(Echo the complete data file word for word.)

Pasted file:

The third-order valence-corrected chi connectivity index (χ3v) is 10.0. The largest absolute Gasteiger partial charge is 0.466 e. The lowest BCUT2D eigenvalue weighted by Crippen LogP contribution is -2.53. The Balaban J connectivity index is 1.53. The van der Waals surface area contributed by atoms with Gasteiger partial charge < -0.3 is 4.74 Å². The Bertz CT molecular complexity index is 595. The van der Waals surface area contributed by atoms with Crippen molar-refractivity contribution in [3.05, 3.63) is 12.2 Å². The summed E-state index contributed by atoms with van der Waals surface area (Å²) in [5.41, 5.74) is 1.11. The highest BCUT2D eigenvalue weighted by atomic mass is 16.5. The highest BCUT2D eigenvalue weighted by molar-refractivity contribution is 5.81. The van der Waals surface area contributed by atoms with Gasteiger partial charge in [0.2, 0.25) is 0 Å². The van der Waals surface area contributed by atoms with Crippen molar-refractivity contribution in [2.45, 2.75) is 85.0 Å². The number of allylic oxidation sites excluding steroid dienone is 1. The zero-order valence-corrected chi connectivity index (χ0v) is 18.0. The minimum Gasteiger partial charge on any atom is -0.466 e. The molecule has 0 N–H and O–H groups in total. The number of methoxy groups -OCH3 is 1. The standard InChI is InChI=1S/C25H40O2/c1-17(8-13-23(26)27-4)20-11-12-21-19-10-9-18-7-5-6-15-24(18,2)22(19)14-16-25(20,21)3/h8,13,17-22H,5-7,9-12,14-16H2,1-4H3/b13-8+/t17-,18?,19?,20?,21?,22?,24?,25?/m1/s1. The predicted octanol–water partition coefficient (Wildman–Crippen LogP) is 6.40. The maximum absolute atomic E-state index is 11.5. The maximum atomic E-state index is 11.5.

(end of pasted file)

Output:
The third-order valence-corrected chi connectivity index (χ3v) is 10.0. The largest absolute Gasteiger partial charge is 0.466 e. The lowest BCUT2D eigenvalue weighted by Crippen LogP contribution is -2.53. The Balaban J connectivity index is 1.53. The van der Waals surface area contributed by atoms with Gasteiger partial charge < -0.3 is 4.74 Å². The Bertz CT molecular complexity index is 595. The van der Waals surface area contributed by atoms with Crippen molar-refractivity contribution in [3.05, 3.63) is 12.2 Å². The summed E-state index contributed by atoms with van der Waals surface area (Å²) in [5.41, 5.74) is 1.11. The highest BCUT2D eigenvalue weighted by atomic mass is 16.5. The highest BCUT2D eigenvalue weighted by molar-refractivity contribution is 5.81. The van der Waals surface area contributed by atoms with Gasteiger partial charge in [0.2, 0.25) is 0 Å². The van der Waals surface area contributed by atoms with Crippen molar-refractivity contribution in [2.45, 2.75) is 85.0 Å². The number of allylic oxidation sites excluding steroid dienone is 1. The zero-order valence-corrected chi connectivity index (χ0v) is 18.0. The minimum Gasteiger partial charge on any atom is -0.466 e. The molecule has 0 N–H and O–H groups in total. The number of methoxy groups -OCH3 is 1. The standard InChI is InChI=1S/C25H40O2/c1-17(8-13-23(26)27-4)20-11-12-21-19-10-9-18-7-5-6-15-24(18,2)22(19)14-16-25(20,21)3/h8,13,17-22H,5-7,9-12,14-16H2,1-4H3/b13-8+/t17-,18?,19?,20?,21?,22?,24?,25?/m1/s1. The predicted octanol–water partition coefficient (Wildman–Crippen LogP) is 6.40. The maximum absolute atomic E-state index is 11.5. The maximum atomic E-state index is 11.5.